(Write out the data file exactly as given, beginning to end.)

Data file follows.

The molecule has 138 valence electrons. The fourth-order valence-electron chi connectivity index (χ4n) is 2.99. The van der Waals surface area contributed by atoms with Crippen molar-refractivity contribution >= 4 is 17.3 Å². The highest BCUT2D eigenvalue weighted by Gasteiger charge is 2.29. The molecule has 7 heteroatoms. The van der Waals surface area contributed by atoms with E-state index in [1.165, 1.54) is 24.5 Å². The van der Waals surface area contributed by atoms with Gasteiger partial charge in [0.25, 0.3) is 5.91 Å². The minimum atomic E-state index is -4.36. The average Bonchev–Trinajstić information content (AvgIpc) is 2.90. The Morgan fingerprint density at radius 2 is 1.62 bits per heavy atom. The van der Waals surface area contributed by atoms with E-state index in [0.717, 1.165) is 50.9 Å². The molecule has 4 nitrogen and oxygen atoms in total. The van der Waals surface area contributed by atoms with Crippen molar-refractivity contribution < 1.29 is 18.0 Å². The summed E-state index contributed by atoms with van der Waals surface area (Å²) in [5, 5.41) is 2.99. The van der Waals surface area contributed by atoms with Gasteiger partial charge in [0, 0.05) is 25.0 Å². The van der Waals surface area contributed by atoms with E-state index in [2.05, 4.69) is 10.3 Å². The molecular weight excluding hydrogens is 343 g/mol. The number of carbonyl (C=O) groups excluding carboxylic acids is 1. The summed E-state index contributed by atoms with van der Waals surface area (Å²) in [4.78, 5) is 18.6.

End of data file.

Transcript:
The molecule has 138 valence electrons. The fourth-order valence-electron chi connectivity index (χ4n) is 2.99. The van der Waals surface area contributed by atoms with Crippen molar-refractivity contribution >= 4 is 17.3 Å². The highest BCUT2D eigenvalue weighted by Gasteiger charge is 2.29. The molecule has 7 heteroatoms. The van der Waals surface area contributed by atoms with E-state index in [1.165, 1.54) is 24.5 Å². The van der Waals surface area contributed by atoms with Gasteiger partial charge in [0.25, 0.3) is 5.91 Å². The minimum atomic E-state index is -4.36. The average Bonchev–Trinajstić information content (AvgIpc) is 2.90. The Morgan fingerprint density at radius 2 is 1.62 bits per heavy atom. The van der Waals surface area contributed by atoms with E-state index in [0.717, 1.165) is 50.9 Å². The molecule has 4 nitrogen and oxygen atoms in total. The van der Waals surface area contributed by atoms with Crippen molar-refractivity contribution < 1.29 is 18.0 Å². The summed E-state index contributed by atoms with van der Waals surface area (Å²) in [5, 5.41) is 2.99. The van der Waals surface area contributed by atoms with Gasteiger partial charge in [0, 0.05) is 25.0 Å². The van der Waals surface area contributed by atoms with E-state index in [2.05, 4.69) is 10.3 Å². The molecular weight excluding hydrogens is 343 g/mol. The number of carbonyl (C=O) groups excluding carboxylic acids is 1. The summed E-state index contributed by atoms with van der Waals surface area (Å²) in [4.78, 5) is 18.6.